The experience of ages, with the continued and combined labors of the most enlightened legislatures and jurists, has been equally unsuccessful in delineating the several objects and limits of different codes of laws and different tribunals of justice. The precise extent of the common law, and the statute law, the maritime law, the ecclesiastical law, the law of corporations, and other local laws and customs, remains still to be clearly and finally established in Great Britain, where accuracy in such subjects has been more industriously pursued than in any other part of the world. The jurisdiction of her several courts, general and local, of law, of equity, of admiralty, etc., is not less a source of frequent and intricate discussions, sufficiently denoting the indeterminate limits by which they are respectively circumscribed. All new laws, though penned with the greatest technical skill, and passed on the fullest and most mature deliberation, are considered as more or less obscure and equivocal, until their meaning be liquidated and ascertained by a series of particular discussions and adjudications. Besides the obscurity arising from the complexity of objects, and the imperfection of the human faculties, the medium through which the conceptions of men are conveyed to each other adds a fresh embarrassment. The use of words is to express ideas. Perspicuity, therefore, requires not only that the ideas should be distinctly formed, but that they should be expressed by words distinctly and exclusively appropriate to them. But no language is so copious as to supply words and phrases for every complex idea, or so correct as not to include many equivocally denoting different ideas. Hence it must happen that however accurately objects may be discriminated in themselves, and however accurately the discrimination may be considered, the definition of them may be rendered inaccurate by the inaccuracy of the terms in which it is delivered. And this unavoidable inaccuracy must be greater or less, according to the complexity and novelty of the objects defined. When the Almighty himself condescends to address mankind in their own language, his meaning, luminous as it must be, is rendered dim and doubtful by the cloudy medium through which it is communicated.
Here, then, are three sources of vague and incorrect definitions: indistinctness of the object, imperfection of the organ of conception, inadequateness of the vehicle of ideas. Any one of these must produce a certain degree of obscurity. The convention, in delineating the boundary between the federal and State jurisdictions, must have experienced the full effect of them all.
Now granted, there is still quite a difference between Madison's argument and Pelosi's. Madison is saying that they were as clear as language permitted, while Pelosi was simply dodging a question about poor policy writing. Madison was not hiding behind poor drafting, but instead arguing that the drafting was as good as possible even if it wasn't always as clear as some wanted.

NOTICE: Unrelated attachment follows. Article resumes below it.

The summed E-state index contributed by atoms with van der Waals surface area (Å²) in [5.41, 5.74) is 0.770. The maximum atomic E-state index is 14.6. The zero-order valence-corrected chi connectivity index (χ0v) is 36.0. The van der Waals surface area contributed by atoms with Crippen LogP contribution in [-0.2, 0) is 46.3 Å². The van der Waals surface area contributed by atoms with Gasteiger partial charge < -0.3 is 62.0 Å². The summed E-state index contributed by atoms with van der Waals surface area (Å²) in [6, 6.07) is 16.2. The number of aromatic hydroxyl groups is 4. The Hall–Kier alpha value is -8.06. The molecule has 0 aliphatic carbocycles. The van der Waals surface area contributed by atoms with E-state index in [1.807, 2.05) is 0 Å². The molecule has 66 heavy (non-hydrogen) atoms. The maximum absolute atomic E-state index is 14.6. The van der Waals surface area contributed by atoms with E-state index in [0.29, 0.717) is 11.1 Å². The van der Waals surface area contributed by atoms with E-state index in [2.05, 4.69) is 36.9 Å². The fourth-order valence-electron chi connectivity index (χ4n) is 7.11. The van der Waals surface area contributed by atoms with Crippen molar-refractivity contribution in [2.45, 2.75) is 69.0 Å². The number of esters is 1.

I think Madison's point is well worth remembering. He notes that even in what was likely considered one of the most legally advanced nations at the time and in large part a model for the drafters--Great Britain--the laws still needed to be worked through after passage to determine what exactly they meant. Madison reminds us that even the Constitution is subject to this limitation of language.

Friday, November 1, 2013

Friday miscellaneous (11/1)

Yesterday was Halloween, and today is All Saint's Day. What better way to note the occasion than with photographs of ghosts.

In case you needed another reason to not drive in DC, the sister of a friend of mine was pulled over and ended up with $905 in traffic fines. That's a lot of kittens.

I was at a bookstore last week and found a book that the author describes as the “imagined embrace between Azar Nafisi’s Reading Lolita in Tehran and Allan Bloom’s Closing of the American Mind.” Now I really want to read it.

This is a fascinating article examining one of the issues facing the pro-life culture:
I think the actual problem here, I think the reason people continue to defend abortion is because, essentially, of existential terror: fear of what will happen when something unexpected, uninvited, unplanned bursts into our lives demanding action. I think that is a crippling psychological problem that doesn’t even rise to the level of morality, that we can’t just tell people to suck up and get over.
We may not know why the chicken crossed the road, but at least he can do it safely.

When the Navy needed a captain for it's new destroyer, it turned to none other than Captain James Kirk. And speaking of ships, Blackbeard's cannons are being recovered.

And this is for those thinking that Thomas Kinkade paintings are lacking a little ... something